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Alive and Kicking

Rochel Burstyn

Elimelech Goldberg, a shul rabbi and karate black belt, has taught thousands of kids how to cope with the pain of cancer treatments

Thursday, October 06, 2016

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HIGHER PURPOSE “The greatest tragedy is being with a dying nonagenarian who does not have a clue why he or she inhabited this planet.” Rabbi Goldberg teaches kids how to work through their pain by training them to focus beyond the incredible stress they’re facing (Photos: Arjo Photography)

Tt’s two days after Labor Day, and though fall is around the corner, it’s unbearably hot in Detroit. A late afternoon downpour is a welcome relief, but soon enough large puddles are forming on the road, and a long line of cars is lined up in rush-hour traffic.

In these conditions, going anywhere for the first time is a challenge, but somehow I turn into a driveway and inch along a curved road until I see a nondescript office building tucked behind a row of parked cars. Not quite convinced I’ve arrived at my destination, my doubts are put to rest when I see five African-American kids spill out of a nearby van — each wearing what’s unmistakably a karate belt. I know that I’ve arrived.

Inside, I find the karate studio, a large room outfitted with blue pads on the floor and motivational posters on the walls. A crowd of young and old — kids with purple, orange, or yellow karate belts, muscular men with black belts, parents, caregivers, staff, and volunteers — move with purpose. The noise level is high, the kids giddy — they’d had a break last week and are thrilled to be back — and in the center of them all, greeting each person, is a bearded man wearing a black suit and large black yarmulke. I watch as he greets a woman and her kids warmly in Spanish, and for a moment, I’m convinced he knows the language fluently.

The man is Elimelech Goldberg, a rabbi and martial arts instructor whose modest bearing says nothing about the unfathomable heights he’s reached in kiddush Hashem. We’re in the Kids Kicking Cancer healing arts studio in Southfield, Michigan, where kids who have cancer or sickle cell disease (and their siblings) learn to become powerful martial artists, tame their disease with their mental power, and inspire others around the world with their courage and strength.

The kids spread out on the mat in neat rows, Rabbi Goldberg facing them at the front of the room. He welcomes them with his signature catchphrase “Power, Peace, Purpose” as he places one hand on his fist and bows. The kids chant “Power, Peace, Purpose” in return, bow in unison, and the class begins. The kids in the room range in age from about 5 to 16, and all look healthy and energetic. At least for this class it’s hard to tell who’s sick, who’s undergoing painful treatments, or who has a sick sibling — a reminder that we never truly know the private loads that people carry, kids included. The kids punch forward (shouting “Ay!”), double punch (“Ay, ay!”), and do a rather complicated-looking double-punch-high kick (“Ay, ay, ay!”)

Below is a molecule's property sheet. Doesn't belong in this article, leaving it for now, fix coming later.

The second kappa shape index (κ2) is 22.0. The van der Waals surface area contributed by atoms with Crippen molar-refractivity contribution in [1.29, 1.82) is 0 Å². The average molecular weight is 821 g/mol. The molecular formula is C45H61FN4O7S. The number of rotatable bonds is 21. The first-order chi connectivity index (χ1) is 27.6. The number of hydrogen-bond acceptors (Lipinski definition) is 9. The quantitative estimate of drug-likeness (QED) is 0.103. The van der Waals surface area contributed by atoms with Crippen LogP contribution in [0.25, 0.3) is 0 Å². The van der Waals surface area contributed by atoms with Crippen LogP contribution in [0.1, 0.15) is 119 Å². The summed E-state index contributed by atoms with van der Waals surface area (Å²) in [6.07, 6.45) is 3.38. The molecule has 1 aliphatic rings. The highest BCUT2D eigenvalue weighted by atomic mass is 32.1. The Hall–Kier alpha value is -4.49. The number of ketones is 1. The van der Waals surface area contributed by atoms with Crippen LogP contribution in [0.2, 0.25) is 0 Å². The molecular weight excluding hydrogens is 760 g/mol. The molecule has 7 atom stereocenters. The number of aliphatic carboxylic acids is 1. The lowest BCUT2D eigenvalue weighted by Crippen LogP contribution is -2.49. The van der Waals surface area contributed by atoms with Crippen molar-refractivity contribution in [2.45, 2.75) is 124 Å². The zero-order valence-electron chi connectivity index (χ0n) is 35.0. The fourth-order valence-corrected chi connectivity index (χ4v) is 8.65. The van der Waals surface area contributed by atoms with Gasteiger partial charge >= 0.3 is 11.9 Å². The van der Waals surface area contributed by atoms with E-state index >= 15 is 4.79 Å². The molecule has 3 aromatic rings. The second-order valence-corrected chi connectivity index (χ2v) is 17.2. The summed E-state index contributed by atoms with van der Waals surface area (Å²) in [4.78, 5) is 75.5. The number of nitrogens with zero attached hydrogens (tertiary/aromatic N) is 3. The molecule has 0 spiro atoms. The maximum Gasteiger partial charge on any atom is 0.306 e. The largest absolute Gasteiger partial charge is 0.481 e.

BREATHING LIGHT It’s not so much about martial arts as it is about the neshamah. “We’re breathing in light straight from Hashem and with His help, we can deal with anything”

The opening warm-ups out of the way, instructor Richard Plowden, a five-time world karate champion, acknowledges a small, thin boy who raises his hand. He’s just celebrated his birthday and Richard asks him if he had a cake. When the young karate master responds with an excited yes, Richard replies with a mock-horrified: “And you didn’t invite us?!” He asks about the kids’ new schools, their classes, their summer fun, responding with questions, empathy, and true kindness. Then he directs them to stand at attention and close their eyes. The room descends into a solemn silence. “Breathe in the light…” Richard instructs.

The collective inhale is audible — even many of the observing adults around the room have their eyes closed and are participating.

“And blow out the darkness…” The collective exhale is equally loud.

And then Sensei Richard calls loudly, “What are you?”

“Powerful martial artists!” the kids yell in response.

“What’s your purpose?”

“To teach the world!”

It’s not just hyperbole; they really do. There’s a screen right there in the room with the latest update of the people who have been impacted by these kids: It currently stands at 14,238.

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